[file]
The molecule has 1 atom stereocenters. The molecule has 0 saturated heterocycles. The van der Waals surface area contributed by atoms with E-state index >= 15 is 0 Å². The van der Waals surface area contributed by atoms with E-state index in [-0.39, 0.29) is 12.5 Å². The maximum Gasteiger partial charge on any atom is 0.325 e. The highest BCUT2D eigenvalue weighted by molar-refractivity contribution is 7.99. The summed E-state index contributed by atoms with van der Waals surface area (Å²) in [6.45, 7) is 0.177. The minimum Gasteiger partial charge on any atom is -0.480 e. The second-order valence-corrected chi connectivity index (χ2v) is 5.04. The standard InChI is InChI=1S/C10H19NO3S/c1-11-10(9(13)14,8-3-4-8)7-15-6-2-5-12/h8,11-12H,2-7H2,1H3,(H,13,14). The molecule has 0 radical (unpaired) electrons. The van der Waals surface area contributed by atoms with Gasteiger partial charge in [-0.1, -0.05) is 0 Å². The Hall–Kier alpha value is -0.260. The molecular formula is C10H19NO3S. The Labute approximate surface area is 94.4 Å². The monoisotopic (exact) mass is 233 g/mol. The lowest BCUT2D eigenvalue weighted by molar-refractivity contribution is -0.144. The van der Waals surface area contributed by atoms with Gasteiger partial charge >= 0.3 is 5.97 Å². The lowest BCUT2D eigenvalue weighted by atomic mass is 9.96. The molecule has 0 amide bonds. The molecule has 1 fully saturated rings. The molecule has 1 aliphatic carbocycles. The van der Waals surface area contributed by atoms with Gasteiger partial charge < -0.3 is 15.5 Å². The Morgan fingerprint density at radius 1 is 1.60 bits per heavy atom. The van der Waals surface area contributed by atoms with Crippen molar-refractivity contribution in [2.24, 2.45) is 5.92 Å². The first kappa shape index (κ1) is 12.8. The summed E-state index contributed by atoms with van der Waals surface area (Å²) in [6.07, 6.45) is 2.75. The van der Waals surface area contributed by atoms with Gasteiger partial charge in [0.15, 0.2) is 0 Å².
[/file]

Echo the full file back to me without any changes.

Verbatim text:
The molecule has 1 atom stereocenters. The molecule has 0 saturated heterocycles. The van der Waals surface area contributed by atoms with E-state index >= 15 is 0 Å². The van der Waals surface area contributed by atoms with E-state index in [-0.39, 0.29) is 12.5 Å². The maximum Gasteiger partial charge on any atom is 0.325 e. The highest BCUT2D eigenvalue weighted by molar-refractivity contribution is 7.99. The summed E-state index contributed by atoms with van der Waals surface area (Å²) in [6.45, 7) is 0.177. The minimum Gasteiger partial charge on any atom is -0.480 e. The second-order valence-corrected chi connectivity index (χ2v) is 5.04. The standard InChI is InChI=1S/C10H19NO3S/c1-11-10(9(13)14,8-3-4-8)7-15-6-2-5-12/h8,11-12H,2-7H2,1H3,(H,13,14). The molecule has 0 radical (unpaired) electrons. The van der Waals surface area contributed by atoms with Gasteiger partial charge in [-0.1, -0.05) is 0 Å². The Hall–Kier alpha value is -0.260. The molecular formula is C10H19NO3S. The Labute approximate surface area is 94.4 Å². The monoisotopic (exact) mass is 233 g/mol. The lowest BCUT2D eigenvalue weighted by molar-refractivity contribution is -0.144. The van der Waals surface area contributed by atoms with Gasteiger partial charge >= 0.3 is 5.97 Å². The lowest BCUT2D eigenvalue weighted by atomic mass is 9.96. The molecule has 0 amide bonds. The molecule has 1 fully saturated rings. The molecule has 1 aliphatic carbocycles. The van der Waals surface area contributed by atoms with Gasteiger partial charge < -0.3 is 15.5 Å². The Morgan fingerprint density at radius 1 is 1.60 bits per heavy atom. The van der Waals surface area contributed by atoms with Crippen molar-refractivity contribution in [2.24, 2.45) is 5.92 Å². The first kappa shape index (κ1) is 12.8. The summed E-state index contributed by atoms with van der Waals surface area (Å²) in [6.07, 6.45) is 2.75. The van der Waals surface area contributed by atoms with Gasteiger partial charge in [0.15, 0.2) is 0 Å².